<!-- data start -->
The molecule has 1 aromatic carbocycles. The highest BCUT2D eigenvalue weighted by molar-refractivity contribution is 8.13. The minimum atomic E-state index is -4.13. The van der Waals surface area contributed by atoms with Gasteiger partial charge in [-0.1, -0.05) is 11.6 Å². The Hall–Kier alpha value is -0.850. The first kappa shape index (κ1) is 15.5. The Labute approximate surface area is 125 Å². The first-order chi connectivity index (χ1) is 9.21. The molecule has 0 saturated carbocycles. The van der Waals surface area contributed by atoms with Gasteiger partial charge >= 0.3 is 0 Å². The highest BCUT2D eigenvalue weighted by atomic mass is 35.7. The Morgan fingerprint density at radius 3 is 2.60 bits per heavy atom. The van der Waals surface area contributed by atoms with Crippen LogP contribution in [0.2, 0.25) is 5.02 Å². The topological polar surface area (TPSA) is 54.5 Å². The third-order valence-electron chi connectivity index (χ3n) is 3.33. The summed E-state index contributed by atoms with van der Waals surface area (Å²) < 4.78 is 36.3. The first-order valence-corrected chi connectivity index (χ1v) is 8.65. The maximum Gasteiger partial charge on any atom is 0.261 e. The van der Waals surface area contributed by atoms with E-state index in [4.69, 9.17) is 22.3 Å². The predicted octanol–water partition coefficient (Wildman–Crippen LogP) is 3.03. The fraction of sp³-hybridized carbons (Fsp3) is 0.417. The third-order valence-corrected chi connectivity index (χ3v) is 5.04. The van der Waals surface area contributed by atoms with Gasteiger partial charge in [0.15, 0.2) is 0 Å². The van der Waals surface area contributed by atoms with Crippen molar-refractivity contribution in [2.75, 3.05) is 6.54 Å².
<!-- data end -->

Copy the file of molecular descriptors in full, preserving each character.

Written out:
The molecule has 1 aromatic carbocycles. The highest BCUT2D eigenvalue weighted by molar-refractivity contribution is 8.13. The minimum atomic E-state index is -4.13. The van der Waals surface area contributed by atoms with Gasteiger partial charge in [-0.1, -0.05) is 11.6 Å². The Hall–Kier alpha value is -0.850. The first kappa shape index (κ1) is 15.5. The Labute approximate surface area is 125 Å². The first-order chi connectivity index (χ1) is 9.21. The molecule has 0 saturated carbocycles. The van der Waals surface area contributed by atoms with Gasteiger partial charge >= 0.3 is 0 Å². The highest BCUT2D eigenvalue weighted by atomic mass is 35.7. The Morgan fingerprint density at radius 3 is 2.60 bits per heavy atom. The van der Waals surface area contributed by atoms with Crippen LogP contribution in [0.2, 0.25) is 5.02 Å². The topological polar surface area (TPSA) is 54.5 Å². The third-order valence-electron chi connectivity index (χ3n) is 3.33. The summed E-state index contributed by atoms with van der Waals surface area (Å²) < 4.78 is 36.3. The first-order valence-corrected chi connectivity index (χ1v) is 8.65. The maximum Gasteiger partial charge on any atom is 0.261 e. The van der Waals surface area contributed by atoms with E-state index in [4.69, 9.17) is 22.3 Å². The predicted octanol–water partition coefficient (Wildman–Crippen LogP) is 3.03. The fraction of sp³-hybridized carbons (Fsp3) is 0.417. The third-order valence-corrected chi connectivity index (χ3v) is 5.04. The van der Waals surface area contributed by atoms with Gasteiger partial charge in [0.15, 0.2) is 0 Å². The van der Waals surface area contributed by atoms with Crippen molar-refractivity contribution in [2.75, 3.05) is 6.54 Å².